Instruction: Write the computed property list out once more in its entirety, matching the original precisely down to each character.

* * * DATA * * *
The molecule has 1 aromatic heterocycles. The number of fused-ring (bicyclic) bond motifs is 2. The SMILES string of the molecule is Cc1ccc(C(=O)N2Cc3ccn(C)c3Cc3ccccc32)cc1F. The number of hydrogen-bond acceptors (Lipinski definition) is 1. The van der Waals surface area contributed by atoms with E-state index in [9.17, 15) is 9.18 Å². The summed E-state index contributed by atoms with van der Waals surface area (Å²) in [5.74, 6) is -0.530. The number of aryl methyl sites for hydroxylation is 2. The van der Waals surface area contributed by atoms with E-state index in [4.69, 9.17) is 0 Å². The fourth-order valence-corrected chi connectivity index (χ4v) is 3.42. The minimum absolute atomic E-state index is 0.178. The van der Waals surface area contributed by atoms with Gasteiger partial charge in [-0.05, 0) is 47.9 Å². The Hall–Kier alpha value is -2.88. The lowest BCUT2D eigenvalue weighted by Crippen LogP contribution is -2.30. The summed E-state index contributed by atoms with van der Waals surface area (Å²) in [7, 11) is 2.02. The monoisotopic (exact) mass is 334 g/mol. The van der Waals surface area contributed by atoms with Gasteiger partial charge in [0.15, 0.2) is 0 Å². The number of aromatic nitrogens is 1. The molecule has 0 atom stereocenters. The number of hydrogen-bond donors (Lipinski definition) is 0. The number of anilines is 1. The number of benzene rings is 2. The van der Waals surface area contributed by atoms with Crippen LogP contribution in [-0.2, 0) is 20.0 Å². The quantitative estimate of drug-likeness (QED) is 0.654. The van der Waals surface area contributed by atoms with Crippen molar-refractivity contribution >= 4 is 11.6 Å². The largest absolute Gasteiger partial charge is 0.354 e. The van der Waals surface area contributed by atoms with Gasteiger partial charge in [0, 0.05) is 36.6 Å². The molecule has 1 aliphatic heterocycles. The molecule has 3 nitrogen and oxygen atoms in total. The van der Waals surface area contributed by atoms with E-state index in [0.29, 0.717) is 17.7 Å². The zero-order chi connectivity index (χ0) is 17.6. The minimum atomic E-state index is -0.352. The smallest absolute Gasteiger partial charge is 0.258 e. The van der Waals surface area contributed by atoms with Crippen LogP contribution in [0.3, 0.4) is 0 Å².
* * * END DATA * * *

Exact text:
The molecule has 1 aromatic heterocycles. The number of fused-ring (bicyclic) bond motifs is 2. The SMILES string of the molecule is Cc1ccc(C(=O)N2Cc3ccn(C)c3Cc3ccccc32)cc1F. The number of hydrogen-bond acceptors (Lipinski definition) is 1. The van der Waals surface area contributed by atoms with E-state index in [9.17, 15) is 9.18 Å². The summed E-state index contributed by atoms with van der Waals surface area (Å²) in [5.74, 6) is -0.530. The number of aryl methyl sites for hydroxylation is 2. The van der Waals surface area contributed by atoms with E-state index in [4.69, 9.17) is 0 Å². The fourth-order valence-corrected chi connectivity index (χ4v) is 3.42. The minimum absolute atomic E-state index is 0.178. The van der Waals surface area contributed by atoms with Gasteiger partial charge in [-0.05, 0) is 47.9 Å². The Hall–Kier alpha value is -2.88. The lowest BCUT2D eigenvalue weighted by Crippen LogP contribution is -2.30. The summed E-state index contributed by atoms with van der Waals surface area (Å²) in [7, 11) is 2.02. The monoisotopic (exact) mass is 334 g/mol. The van der Waals surface area contributed by atoms with Gasteiger partial charge in [0.15, 0.2) is 0 Å². The number of aromatic nitrogens is 1. The molecule has 0 atom stereocenters. The number of hydrogen-bond donors (Lipinski definition) is 0. The number of anilines is 1. The number of benzene rings is 2. The van der Waals surface area contributed by atoms with Crippen LogP contribution in [-0.2, 0) is 20.0 Å². The quantitative estimate of drug-likeness (QED) is 0.654. The van der Waals surface area contributed by atoms with Crippen molar-refractivity contribution >= 4 is 11.6 Å². The largest absolute Gasteiger partial charge is 0.354 e. The van der Waals surface area contributed by atoms with Gasteiger partial charge in [0, 0.05) is 36.6 Å². The molecule has 1 aliphatic heterocycles. The molecule has 3 nitrogen and oxygen atoms in total. The van der Waals surface area contributed by atoms with E-state index in [0.29, 0.717) is 17.7 Å². The zero-order chi connectivity index (χ0) is 17.6. The minimum atomic E-state index is -0.352. The smallest absolute Gasteiger partial charge is 0.258 e. The van der Waals surface area contributed by atoms with Crippen LogP contribution in [0.3, 0.4) is 0 Å².